Point Barrow or Nuvuk is a headland on the Arctic coast of the U.S. state of Alaska, northeast of Barrow. It is the northernmost point of the United States, at . The distance to the North Pole is .
Point Barrow is also an important geographical landmark, marking the limit between two marginal seas of the Arctic, the Chukchi Sea on its western side and the Beaufort Sea on the eastern.
The first European to see it was English geographer Frederick William Beechey, in 1825. It is named for Sir John Barrow, a statesman and geographer of the British Admiralty. The water around it is normally ice-free for only two or three months a year.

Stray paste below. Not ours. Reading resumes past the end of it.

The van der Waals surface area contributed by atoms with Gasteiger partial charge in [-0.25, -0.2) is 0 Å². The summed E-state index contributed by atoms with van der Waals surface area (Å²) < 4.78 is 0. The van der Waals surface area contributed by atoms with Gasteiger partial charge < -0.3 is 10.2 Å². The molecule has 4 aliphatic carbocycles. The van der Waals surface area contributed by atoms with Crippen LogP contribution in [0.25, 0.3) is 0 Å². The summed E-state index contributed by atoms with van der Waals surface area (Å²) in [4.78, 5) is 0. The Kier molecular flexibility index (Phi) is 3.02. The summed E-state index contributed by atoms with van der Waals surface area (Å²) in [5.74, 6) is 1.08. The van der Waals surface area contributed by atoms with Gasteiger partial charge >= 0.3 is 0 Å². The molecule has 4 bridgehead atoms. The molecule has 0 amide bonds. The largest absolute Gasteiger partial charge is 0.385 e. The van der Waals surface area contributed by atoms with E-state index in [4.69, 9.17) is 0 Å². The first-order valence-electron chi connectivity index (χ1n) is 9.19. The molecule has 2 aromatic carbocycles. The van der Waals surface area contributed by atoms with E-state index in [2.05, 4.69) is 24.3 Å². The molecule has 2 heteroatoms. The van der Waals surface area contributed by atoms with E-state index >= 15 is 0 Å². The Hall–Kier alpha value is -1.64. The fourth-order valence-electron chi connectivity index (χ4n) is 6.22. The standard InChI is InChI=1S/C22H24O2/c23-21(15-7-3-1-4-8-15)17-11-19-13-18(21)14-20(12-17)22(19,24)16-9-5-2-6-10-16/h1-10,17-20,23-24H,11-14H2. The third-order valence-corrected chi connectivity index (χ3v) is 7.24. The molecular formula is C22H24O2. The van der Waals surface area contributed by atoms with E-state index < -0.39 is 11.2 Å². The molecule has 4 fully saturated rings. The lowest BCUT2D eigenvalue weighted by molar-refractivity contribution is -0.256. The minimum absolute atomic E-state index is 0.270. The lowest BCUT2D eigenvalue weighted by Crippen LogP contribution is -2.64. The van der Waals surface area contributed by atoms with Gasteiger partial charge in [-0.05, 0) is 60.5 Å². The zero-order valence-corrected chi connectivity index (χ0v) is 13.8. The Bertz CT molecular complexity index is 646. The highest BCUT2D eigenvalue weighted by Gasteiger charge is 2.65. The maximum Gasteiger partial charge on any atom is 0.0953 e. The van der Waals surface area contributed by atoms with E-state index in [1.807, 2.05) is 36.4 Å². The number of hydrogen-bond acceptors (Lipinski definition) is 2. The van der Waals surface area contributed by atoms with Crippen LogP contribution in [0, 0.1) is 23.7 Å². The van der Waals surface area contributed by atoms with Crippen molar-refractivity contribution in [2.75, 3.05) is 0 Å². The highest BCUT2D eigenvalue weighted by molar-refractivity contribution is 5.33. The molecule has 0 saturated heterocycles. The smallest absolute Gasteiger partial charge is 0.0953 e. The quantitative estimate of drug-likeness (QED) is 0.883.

It has been a jumping-off point for many Arctic expeditions, including the Wilkins-Detroit Arctic Expeditions and the April 15, 1928 Eielson-Wilkins flight across the Arctic Ocean to Spitsbergen.
It is close to Rogers-Post Site, the scene of the airplane crash on August 15, 1935 that killed aviator Wiley Post and his passenger, the entertainer Will Rogers.
Between 1965 and 1972 it was used as a launch site for Nike Cajun and Nike Apache sounding rockets. It is the site of a Global Atmosphere Watch atmospheric monitoring station.
The headland is also an important archaeological site, yielding burials and artifacts associated with the Thule culture.
A horse named Point Barrow took part in the 2008 Grand National but failed to complete the course.